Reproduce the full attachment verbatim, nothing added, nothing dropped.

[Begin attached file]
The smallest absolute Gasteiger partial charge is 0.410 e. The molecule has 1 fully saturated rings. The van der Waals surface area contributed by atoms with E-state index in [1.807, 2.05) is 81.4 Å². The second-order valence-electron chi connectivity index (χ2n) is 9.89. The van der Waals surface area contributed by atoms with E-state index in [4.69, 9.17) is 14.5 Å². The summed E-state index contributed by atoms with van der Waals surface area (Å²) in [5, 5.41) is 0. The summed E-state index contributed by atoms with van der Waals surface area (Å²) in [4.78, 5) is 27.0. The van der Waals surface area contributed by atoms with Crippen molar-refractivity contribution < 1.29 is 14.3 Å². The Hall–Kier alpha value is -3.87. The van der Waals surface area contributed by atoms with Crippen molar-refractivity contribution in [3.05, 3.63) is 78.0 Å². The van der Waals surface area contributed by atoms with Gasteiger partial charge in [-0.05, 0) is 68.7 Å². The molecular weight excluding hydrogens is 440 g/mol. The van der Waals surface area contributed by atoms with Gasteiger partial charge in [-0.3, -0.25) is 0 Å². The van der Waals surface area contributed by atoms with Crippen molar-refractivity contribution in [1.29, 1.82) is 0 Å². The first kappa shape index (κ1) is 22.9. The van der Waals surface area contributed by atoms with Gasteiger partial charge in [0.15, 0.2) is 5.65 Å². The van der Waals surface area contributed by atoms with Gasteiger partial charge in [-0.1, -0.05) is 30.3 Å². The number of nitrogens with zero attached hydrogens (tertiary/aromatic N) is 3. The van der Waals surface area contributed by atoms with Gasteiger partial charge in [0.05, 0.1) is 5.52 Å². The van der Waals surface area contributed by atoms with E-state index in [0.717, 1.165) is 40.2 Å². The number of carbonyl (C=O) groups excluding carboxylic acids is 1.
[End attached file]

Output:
The smallest absolute Gasteiger partial charge is 0.410 e. The molecule has 1 fully saturated rings. The van der Waals surface area contributed by atoms with E-state index in [1.807, 2.05) is 81.4 Å². The second-order valence-electron chi connectivity index (χ2n) is 9.89. The van der Waals surface area contributed by atoms with E-state index in [4.69, 9.17) is 14.5 Å². The summed E-state index contributed by atoms with van der Waals surface area (Å²) in [5, 5.41) is 0. The summed E-state index contributed by atoms with van der Waals surface area (Å²) in [4.78, 5) is 27.0. The van der Waals surface area contributed by atoms with Crippen molar-refractivity contribution < 1.29 is 14.3 Å². The Hall–Kier alpha value is -3.87. The van der Waals surface area contributed by atoms with Crippen molar-refractivity contribution in [3.05, 3.63) is 78.0 Å². The van der Waals surface area contributed by atoms with Gasteiger partial charge in [-0.05, 0) is 68.7 Å². The molecular weight excluding hydrogens is 440 g/mol. The van der Waals surface area contributed by atoms with Gasteiger partial charge in [-0.3, -0.25) is 0 Å². The van der Waals surface area contributed by atoms with Crippen molar-refractivity contribution in [1.29, 1.82) is 0 Å². The first kappa shape index (κ1) is 22.9. The van der Waals surface area contributed by atoms with Gasteiger partial charge in [0.15, 0.2) is 5.65 Å². The van der Waals surface area contributed by atoms with Gasteiger partial charge in [-0.1, -0.05) is 30.3 Å². The number of nitrogens with zero attached hydrogens (tertiary/aromatic N) is 3. The van der Waals surface area contributed by atoms with Gasteiger partial charge in [0.05, 0.1) is 5.52 Å². The van der Waals surface area contributed by atoms with E-state index in [0.717, 1.165) is 40.2 Å². The number of carbonyl (C=O) groups excluding carboxylic acids is 1.